Check out the concert’s webpage for messages from Japanese athletes and the office of George W. Bush.

It’s great to see so much hard work and dedication being put to helping out those in need.  Let’s continue to show Japan our support.

Listening to:[-club REALISTIC-]” by MoNoLith

T-shirts for Japan

T-shirts are a very basic but necessary wardrobe staple.  They are also a common item to sell for charity.  Although donating directly is still the best way to support relief efforts, T-shirts have the added advantage of raising awareness when the news coverage has stopped.  Not to mention people just need an extra incentive to pitch in (the unfortunate truth of our materialistic world). In response to the Tohoku earthquake and tsunami, several celebrities and fashion designers have come up with T-shirts to raise money.

Mike Shinoda of Linkin Park immediately started coming up with T-shirt designs when he heard the news. Fans voted for the origami butterfly (which represents rebirth) and the “Not alone” text with a Japan flag. The butterfly shirt comes in men’s and women’s sizes. The band is selling the tees for $25 with proceeds going to Music for Relief.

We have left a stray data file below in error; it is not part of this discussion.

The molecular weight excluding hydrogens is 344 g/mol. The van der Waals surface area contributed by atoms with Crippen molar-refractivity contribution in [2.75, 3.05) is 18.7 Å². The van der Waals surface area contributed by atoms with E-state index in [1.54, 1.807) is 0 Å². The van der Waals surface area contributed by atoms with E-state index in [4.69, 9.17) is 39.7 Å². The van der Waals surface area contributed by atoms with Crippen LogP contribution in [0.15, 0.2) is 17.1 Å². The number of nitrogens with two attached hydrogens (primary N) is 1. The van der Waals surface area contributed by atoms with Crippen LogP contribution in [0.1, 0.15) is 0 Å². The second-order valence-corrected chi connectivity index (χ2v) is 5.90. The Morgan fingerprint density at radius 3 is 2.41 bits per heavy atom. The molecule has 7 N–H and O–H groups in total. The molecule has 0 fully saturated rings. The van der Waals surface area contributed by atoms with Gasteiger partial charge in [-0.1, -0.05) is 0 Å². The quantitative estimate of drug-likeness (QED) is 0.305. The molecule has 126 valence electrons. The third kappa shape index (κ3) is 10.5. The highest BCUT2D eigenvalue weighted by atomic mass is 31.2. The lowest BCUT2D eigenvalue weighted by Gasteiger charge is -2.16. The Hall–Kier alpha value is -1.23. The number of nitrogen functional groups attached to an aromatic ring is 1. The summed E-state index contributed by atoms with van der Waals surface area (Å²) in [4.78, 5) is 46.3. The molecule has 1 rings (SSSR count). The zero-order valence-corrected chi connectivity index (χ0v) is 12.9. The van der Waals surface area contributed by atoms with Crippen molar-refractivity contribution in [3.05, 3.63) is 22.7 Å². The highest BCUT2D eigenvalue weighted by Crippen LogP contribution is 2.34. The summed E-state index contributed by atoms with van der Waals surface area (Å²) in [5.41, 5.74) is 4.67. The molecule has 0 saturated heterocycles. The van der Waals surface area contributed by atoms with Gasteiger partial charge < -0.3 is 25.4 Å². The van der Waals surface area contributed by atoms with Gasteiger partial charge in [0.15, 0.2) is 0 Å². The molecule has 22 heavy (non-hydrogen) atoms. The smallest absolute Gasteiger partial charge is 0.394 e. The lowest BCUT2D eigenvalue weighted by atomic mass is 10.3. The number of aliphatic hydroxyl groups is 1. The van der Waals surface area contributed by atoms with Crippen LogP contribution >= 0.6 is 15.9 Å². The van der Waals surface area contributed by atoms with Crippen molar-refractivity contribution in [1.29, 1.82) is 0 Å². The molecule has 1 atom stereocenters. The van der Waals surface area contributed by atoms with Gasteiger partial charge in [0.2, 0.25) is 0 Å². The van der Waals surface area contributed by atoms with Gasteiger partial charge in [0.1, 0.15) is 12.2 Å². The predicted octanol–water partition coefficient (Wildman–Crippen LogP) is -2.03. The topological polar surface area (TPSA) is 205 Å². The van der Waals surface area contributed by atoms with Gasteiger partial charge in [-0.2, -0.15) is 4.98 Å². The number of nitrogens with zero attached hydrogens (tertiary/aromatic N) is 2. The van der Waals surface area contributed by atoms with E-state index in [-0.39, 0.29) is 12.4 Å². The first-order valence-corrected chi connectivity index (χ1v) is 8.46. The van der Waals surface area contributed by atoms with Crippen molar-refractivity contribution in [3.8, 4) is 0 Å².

Although it is already sold out, Italian brand tokidoki created a cute anime-inspired T-shirt for Josh Duhamel’s Youth Run 4 Japan. In the clip, you can see Fergie, Paris and Nicky Hilton, and Duhamel himself sporting the shirt (real men aren’t afraid of wearing kawaii tees, especially if they’re for a good cause).

Snoop Dogg teamed up with Neff Headwear created the Keep Ya Head Up Japan shirt. It costs $19.99, and proceeds go Operation USA.

Another collaboration involves Olympian Johnny Weir and Sendai designer Tadashi Shoji for the Japanese Red Cross Society. Their T-shirt has words like “prayers”, “love”, and “support” in a heart shape and is $25.

Iron Maiden, who had to cancel their Tokyo shows, is selling their tour T-shirt, which features a demonic samurai design, for £20.50. Proceeds also go to the Japanese Red Cross.

Gwen Stefani’s label, Harajuku lovers, has released their “We love you Japan” tee for Red Cross efforts. It has cartoon geisha versions of the singer and her dancers and goes for $40.

Anna Sui has men’s and women’s Japan relief shirt for just $20. The men’s is in black while the women’s is in light purple. Both have a heart design with the words, “We’re all in this together.”

h.NAOTO has gathered his fellow designers at S-inc for the Ganbare Tohoku project. He has created four shirts while Mint from Sixh, Gashicon of HANGRY&ANGRY, and T. Kunimoto of gouk have each made one. The site also show photos and messages from musicians, shopkeepers, and the designers themselves.